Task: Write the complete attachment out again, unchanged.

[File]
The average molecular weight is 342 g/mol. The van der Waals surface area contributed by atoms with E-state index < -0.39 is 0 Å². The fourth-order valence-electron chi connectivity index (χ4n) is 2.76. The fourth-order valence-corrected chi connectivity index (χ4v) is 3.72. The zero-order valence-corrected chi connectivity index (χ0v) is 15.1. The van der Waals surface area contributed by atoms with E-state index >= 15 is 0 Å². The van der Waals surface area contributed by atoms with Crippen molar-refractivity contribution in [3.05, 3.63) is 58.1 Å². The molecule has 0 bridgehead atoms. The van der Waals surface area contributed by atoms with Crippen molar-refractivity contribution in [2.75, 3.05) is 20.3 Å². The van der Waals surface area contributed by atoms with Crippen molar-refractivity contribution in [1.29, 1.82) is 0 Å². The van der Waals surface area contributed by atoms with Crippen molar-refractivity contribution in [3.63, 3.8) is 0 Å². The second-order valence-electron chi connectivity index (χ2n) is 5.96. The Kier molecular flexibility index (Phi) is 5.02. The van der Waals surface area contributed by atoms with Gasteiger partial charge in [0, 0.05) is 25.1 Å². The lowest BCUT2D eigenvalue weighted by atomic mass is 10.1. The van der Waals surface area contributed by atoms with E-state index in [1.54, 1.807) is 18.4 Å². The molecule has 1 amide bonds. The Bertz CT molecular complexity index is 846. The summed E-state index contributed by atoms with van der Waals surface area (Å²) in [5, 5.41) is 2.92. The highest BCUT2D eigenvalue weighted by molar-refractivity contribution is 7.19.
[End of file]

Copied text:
The average molecular weight is 342 g/mol. The van der Waals surface area contributed by atoms with E-state index < -0.39 is 0 Å². The fourth-order valence-electron chi connectivity index (χ4n) is 2.76. The fourth-order valence-corrected chi connectivity index (χ4v) is 3.72. The zero-order valence-corrected chi connectivity index (χ0v) is 15.1. The van der Waals surface area contributed by atoms with E-state index >= 15 is 0 Å². The van der Waals surface area contributed by atoms with Crippen molar-refractivity contribution in [3.05, 3.63) is 58.1 Å². The molecule has 0 bridgehead atoms. The van der Waals surface area contributed by atoms with Crippen molar-refractivity contribution in [2.75, 3.05) is 20.3 Å². The van der Waals surface area contributed by atoms with Crippen molar-refractivity contribution in [1.29, 1.82) is 0 Å². The van der Waals surface area contributed by atoms with Crippen molar-refractivity contribution in [3.63, 3.8) is 0 Å². The second-order valence-electron chi connectivity index (χ2n) is 5.96. The Kier molecular flexibility index (Phi) is 5.02. The van der Waals surface area contributed by atoms with Gasteiger partial charge in [0, 0.05) is 25.1 Å². The lowest BCUT2D eigenvalue weighted by atomic mass is 10.1. The van der Waals surface area contributed by atoms with E-state index in [1.54, 1.807) is 18.4 Å². The molecule has 1 amide bonds. The Bertz CT molecular complexity index is 846. The summed E-state index contributed by atoms with van der Waals surface area (Å²) in [5, 5.41) is 2.92. The highest BCUT2D eigenvalue weighted by molar-refractivity contribution is 7.19.